India And The Germans, 500 Years of Indo-German Contacts -by Walter Leifer

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Between India and the Germanic West of Europe exist ancient ties, especially in the sphere of language. Indo-Germanic research,attempting to clarify these relations from the German intellectual
area, have drawn attention to the primeval age of the Indo-Germanic peoples. Thanks to the philological research methods developed especially by Frânz Bopp (C 114), we now know the
laws of sound, structure and basic words of the original Indo-Germanic language which even in its early phase shows a division- recognizable by the word ‘hundred into the Centum- and Satem-dialect groups. While the Eastern group of the Satem languages comprises Iranian, Phrygian, Armenian, Thracian,
Albanian and the Baltic, Slavonic and Indo-Aryan langdages,the Centum group embraces in the West, in addition to Greek Illyrian, Tocharian and Hethite, the Celtic, Italic and Germanic languages. Besides the difference in dialect, a further social division of the early Indo-Germanic peoples into Western plough-men and Eastern nomad shepherds can be traced. However,this social division does not always correspond to the language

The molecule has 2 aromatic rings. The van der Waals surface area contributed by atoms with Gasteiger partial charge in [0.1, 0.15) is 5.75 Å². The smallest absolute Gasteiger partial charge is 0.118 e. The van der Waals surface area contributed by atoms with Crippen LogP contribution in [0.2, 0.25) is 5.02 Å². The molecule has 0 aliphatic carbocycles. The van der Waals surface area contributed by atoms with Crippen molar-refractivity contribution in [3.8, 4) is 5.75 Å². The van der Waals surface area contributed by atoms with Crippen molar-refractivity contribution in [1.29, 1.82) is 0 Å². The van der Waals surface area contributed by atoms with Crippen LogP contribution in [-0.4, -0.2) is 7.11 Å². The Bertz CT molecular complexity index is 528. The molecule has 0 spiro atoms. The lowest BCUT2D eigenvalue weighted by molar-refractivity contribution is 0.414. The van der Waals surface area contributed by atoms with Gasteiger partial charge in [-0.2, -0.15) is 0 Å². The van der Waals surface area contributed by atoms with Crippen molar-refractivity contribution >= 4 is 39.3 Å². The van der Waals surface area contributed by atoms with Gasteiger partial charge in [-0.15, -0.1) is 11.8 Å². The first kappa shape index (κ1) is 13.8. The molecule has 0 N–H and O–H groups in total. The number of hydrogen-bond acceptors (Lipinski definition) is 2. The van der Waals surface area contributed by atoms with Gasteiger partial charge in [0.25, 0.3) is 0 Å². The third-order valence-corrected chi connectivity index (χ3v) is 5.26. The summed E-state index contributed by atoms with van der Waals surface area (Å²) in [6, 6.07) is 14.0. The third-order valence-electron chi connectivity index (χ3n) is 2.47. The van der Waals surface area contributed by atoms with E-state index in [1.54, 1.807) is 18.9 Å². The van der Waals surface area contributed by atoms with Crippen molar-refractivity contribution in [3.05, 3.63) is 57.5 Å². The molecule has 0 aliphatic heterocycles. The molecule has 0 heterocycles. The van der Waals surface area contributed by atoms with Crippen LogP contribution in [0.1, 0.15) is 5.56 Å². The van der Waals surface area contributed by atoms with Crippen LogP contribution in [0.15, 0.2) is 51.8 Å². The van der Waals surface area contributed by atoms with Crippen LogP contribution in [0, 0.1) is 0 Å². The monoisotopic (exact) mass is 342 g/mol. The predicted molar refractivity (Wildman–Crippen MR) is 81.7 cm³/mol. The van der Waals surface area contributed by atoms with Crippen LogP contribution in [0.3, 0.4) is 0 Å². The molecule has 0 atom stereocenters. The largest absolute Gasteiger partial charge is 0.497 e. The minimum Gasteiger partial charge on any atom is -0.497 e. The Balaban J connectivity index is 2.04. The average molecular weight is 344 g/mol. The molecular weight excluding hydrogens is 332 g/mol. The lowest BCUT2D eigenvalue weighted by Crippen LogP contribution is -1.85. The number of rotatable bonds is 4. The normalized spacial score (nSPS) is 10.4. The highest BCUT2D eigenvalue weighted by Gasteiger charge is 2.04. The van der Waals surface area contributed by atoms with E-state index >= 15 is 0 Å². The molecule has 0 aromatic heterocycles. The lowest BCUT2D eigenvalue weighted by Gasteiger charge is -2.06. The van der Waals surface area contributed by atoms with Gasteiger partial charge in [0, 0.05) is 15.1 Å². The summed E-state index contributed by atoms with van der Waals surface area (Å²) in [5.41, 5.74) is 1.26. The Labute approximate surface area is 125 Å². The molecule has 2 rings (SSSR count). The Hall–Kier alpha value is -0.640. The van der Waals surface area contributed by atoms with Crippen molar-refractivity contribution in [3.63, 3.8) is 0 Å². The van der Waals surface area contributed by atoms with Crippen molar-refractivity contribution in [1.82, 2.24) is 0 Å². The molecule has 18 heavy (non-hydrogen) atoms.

division into the Centum- and Satem-language groups, though nowadays this is no longer very marked. From the original Indo-Germanic area, which is to be found somewhere between
the Caspian Sea and the Lake of Aral, came peoples who imposed their sense of form, their idiom and their politico-social organization on many strata of populations of different race and language,and thereby developed into a special kind of actors on the world stage whose significance and stature went on increasing.Generally accepted views have long prevailed as to the cradle
of the Indo-Germanic peoples, which is mostly assumed to be in the southern Siberian area, but even extending this, in the areas between the southern Urals and the Central European Uplands. These views have been briefly summarized by, among others, Henne am Rhyn of Switzerland in his Kulturgeschichte
des deutschen Volkes (Cultural History of the German People,C 81, 3-4):
Yet according to the common legends and vocabulary of the Aryan peoples and languages, we are able to assume with approximate reliability at any rate the following about the unknown cradle of these languages: it was a rather cold and bleak land in which ice, snow, clouds, fog and rain were familiar and winds frequent. The country was mountainous;
there were summits called ‘teeth’, rocky clefts and gorges (Sanskrit and Norse gap), swamps, rivers, lakes and ponds. It is doubtful whether the land bordered on the sea.

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